Monday, March 16, 2009

The Crazy World of Twitter and Geography

Prior to this year, I had no idea what Twitter was, or how it worked. However, this new online digital landscape has provided another avenue for people to share their ideas. Twitter is a social networking and micro-blogging service that enables its users to send and read other users' updates known as tweets. Tweets are text-based posts of up to 140 characters in length.

It appears that most people don't really understand what twitter is. A funny overview from the Daily Show.

And why people love twitter....

And an even funnier version - The Trouble with Twitter....

So, what does Twitter have to do with Geography. As I have already discussed on a previous blog entry, 80% of all information on the internet is now stored spatially (by location). Where people 'twitter' and what they 'twitter' about, provides an excellent analysis of what is occuring in specific locations around the world. An example of this is the interactive Superbowl Twitter map put together by the New York Times. The relationships between what people were 'tweeting' about in relationship to the game, where they were 'tweeting' from, and what they 'tweeted' at each stage of the game could be discussed.

The combination of social media sites (Twitter, Facebook, Youtube) and locational information could prove to be a great relationship. The following article from Fortune Magazine Geography, Social Media and Breakfast highlights the movement towards representing the social media sites in a spatial way. The article discusses twittervision and its inventor, David Troy. Twittervision is a map that automatically updates with each tweet around the globe. The 3D version can be found at twittervision3D. (Along the same lines, check out Flickrvision using Flickr images and SpinvisionTv using YouTube).

As the article states, 'watching them (tweets) can quickly start giving you new thoughts about our common life with others on the planet'. Troy is working to take the concept further - to combine postings from Twitter, Flickr, Facebook and other services in a single geographic interface.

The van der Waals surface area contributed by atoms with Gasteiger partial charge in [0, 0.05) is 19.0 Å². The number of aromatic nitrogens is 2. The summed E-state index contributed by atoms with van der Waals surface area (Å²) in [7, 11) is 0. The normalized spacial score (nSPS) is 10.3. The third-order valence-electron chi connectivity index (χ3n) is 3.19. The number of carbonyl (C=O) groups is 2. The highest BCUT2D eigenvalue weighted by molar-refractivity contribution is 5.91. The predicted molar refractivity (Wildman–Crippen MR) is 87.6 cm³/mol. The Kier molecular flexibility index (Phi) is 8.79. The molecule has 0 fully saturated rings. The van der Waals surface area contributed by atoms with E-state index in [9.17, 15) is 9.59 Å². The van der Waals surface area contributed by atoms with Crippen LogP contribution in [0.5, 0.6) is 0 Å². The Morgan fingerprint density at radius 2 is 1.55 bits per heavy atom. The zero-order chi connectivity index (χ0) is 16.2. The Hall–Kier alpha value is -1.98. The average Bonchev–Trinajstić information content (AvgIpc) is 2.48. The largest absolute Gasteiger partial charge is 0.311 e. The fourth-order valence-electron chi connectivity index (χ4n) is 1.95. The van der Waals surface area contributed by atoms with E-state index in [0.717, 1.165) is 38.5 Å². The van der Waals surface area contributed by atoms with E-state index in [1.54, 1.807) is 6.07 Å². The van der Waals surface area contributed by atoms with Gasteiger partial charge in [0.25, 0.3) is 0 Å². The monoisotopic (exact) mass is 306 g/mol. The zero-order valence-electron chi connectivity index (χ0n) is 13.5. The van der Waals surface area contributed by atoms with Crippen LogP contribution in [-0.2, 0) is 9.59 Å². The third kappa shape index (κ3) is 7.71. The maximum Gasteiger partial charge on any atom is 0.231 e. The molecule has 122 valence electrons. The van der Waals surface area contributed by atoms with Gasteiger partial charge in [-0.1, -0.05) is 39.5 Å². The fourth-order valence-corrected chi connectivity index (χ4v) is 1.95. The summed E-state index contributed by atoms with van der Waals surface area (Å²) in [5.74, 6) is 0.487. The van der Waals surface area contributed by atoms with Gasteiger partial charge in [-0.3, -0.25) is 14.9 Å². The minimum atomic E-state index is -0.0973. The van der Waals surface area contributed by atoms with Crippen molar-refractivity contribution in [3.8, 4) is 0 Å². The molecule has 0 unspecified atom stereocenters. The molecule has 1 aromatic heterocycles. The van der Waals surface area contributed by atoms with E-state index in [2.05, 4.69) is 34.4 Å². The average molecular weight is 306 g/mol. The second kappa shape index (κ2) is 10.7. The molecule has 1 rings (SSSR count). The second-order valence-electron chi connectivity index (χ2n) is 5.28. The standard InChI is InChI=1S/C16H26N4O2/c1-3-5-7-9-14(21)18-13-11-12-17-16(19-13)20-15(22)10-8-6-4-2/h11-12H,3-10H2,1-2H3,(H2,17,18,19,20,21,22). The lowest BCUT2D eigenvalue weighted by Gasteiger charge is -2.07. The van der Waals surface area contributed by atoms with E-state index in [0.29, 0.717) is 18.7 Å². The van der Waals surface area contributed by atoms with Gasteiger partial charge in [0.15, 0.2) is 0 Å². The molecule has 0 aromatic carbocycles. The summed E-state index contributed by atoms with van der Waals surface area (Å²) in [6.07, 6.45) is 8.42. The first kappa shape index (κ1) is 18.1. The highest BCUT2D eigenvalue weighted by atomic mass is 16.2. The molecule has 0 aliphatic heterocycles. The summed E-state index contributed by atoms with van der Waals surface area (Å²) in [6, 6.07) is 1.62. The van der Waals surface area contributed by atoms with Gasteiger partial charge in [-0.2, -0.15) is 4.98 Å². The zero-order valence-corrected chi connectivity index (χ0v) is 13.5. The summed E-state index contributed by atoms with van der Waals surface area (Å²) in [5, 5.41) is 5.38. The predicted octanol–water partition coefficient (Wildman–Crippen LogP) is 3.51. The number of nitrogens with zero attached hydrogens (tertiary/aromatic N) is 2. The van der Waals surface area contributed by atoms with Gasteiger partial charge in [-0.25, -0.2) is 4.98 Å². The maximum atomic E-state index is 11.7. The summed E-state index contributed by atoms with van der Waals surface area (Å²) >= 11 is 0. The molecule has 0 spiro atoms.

So, what does this have to do with your Geography teaching? In particular, the impact that Twitter and other social networking sites have had on providing up-to-date information on natural disasters and world events has been quite remarkable. Disaster managers are beginning to see the benefits of Twitter and other Social Networking sites in saving lives.

Another example is SickCity, a new twitter mashup that uses twitter to map and track human health.

Practical examples on how to use Twitter in your Geography classroom are also available. These ideas - Twitter Alter Ego Idea - has been taking from a Geography Teachers blog - Living Geography. Another awesome example is found on, Using Twitter and Google Earth in the Classroom to Make the most of the weather. Finally, a great overview - Twenty-One Interesting Ways to Use Twitter in the Classroom.

So, be it a little crazy or confusing, there are some great applications for Twitter in the Geography classroom. So, here I go.... to join Twitter..... and begin tweeting away.


  1. Wonderful to read your musings again. Teaching is a bummer in that it envelopes you every now and then - glad you can make time to rejoin us every couple of weeks. Still not convinced on the usefulness of twitter as a whole, I do like the geo apps though - the cartoon video spoke to me the loudest.....

  2. Great links and ideas for applying Twitter to geography. Another idea is to use it to study information/news flows - much media reporting of late has tracked the 'instant reporting' of events, such as the plane crash in the Hudson River. Twitter has also beat traditional news sources in reporting natural disasters such as the recent Melbourne earthquakes, and most notably the Sichuan earthquakes of 2008.